The first step to treating a disease is to catch the culprit behind it. Researcher Jingfei and her team set out to do just that and discovered that hypoxia (a lack of oxygen) and inflammation act as partners in crime to cause damage to the brain.
Jingfei’s recent publication from the University of British Columbia (UBC), highlighted the key role that hypoxia plays in brain damaging diseases such as Alzheimer’s, something that has been overlooked in past studies. They found that hypoxia and inflammation combined is what causes long term damage to the brain.
“This is a never-before-seen mechanism among three key players in the brain that interact together in neurodegenerative disorders,” says Jingfei’s supervisor, Brian MacVicar, from the Djavad Mowafaghian Centre for Brain Health at UBC. The three key players that he is referring to are hypoxia, inflammation, and microglia (the immune cells of the brain).
By manipulating the brain slices of rodents using various techniques, the researchers tracked the movement of microglia and found that the two factors, hypoxia and inflammation, work together to permanently weaken the connections between brain cells. Furthermore, the damaging effects of the two factors may worsen people’s memory, which is one of the early symptoms of brain diseases like Alzheimer’s.
Pictures (or rather videos) are worth a thousand words so watch below to see exactly how they went about conducting this exciting research and what they found.
(Video: Credits to Ian, Siana, Shikha, and Sean)
So, who will benefit from this research? Jingfei said, “Well I think right now it still will be researchers, because this paper is more like a new finding of something people didn’t know before, so hopefully […] they can build more realistic model on top of it.”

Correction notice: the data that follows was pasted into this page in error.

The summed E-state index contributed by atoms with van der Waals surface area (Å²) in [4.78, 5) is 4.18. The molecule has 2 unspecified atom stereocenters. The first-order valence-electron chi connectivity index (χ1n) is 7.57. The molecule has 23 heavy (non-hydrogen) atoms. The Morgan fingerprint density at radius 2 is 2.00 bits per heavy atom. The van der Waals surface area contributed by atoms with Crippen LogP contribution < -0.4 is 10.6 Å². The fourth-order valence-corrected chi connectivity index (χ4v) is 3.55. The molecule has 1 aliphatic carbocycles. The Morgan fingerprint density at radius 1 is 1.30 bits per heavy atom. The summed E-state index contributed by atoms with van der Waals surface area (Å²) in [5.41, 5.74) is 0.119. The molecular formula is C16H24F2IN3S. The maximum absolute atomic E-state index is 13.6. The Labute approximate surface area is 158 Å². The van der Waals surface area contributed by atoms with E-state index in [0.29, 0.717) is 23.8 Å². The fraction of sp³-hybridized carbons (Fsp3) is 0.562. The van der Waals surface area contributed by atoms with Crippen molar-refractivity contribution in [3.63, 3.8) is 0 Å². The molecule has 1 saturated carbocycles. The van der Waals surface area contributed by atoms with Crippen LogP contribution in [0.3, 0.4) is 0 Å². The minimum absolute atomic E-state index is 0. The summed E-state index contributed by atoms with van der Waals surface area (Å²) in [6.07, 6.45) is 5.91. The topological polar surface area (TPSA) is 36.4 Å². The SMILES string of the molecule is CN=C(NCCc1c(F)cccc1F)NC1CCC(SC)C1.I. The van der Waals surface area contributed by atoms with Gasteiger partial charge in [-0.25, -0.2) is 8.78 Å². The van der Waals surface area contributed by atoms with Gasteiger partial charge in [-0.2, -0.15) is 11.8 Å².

Moreover, some researchers have already built upon her research in the short time that has passed since her paper was published. Researchers at Cambridge University have broadened our understanding of microglia in a recent study. They found that microglia are not just important after injury to the brain, but also for daily functioning.
In another study, researchers looked at human brain diseases like Alzheimer’s and Parkinson’s to see if they’re related to inflammatory conditions in multiple sclerosis (MS). They found that the type of inflammation found in brain diseases is completely different from the inflammatory conditions in MS.
At the rate that research around the world is being conducted, we can only hope to see clinical applications in the near future that hopefully bring us a step closer to finding a cure for brain diseases.
We can do our part in helping researchers gain more support in their studies by raising awareness of brain diseases. It’s important for people to be aware of these diseases and realize how devastating they can be to the patient, and their loved ones.
Below is our “Myth or Fact” podcast that aims to raise awareness for Alzheimer’s, which affects over 15% of Canadians over the age of 65. Listen to find out just how much some of the brightest students at UBC know about Alzheimer’s.
(Podcast: Credits to Ian, Siana, Shikha, and Sean.
Music: Credits to House Theme Song from YouTube User: Damaster00777)
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– Written by Ian, Siana, Shikha and Sean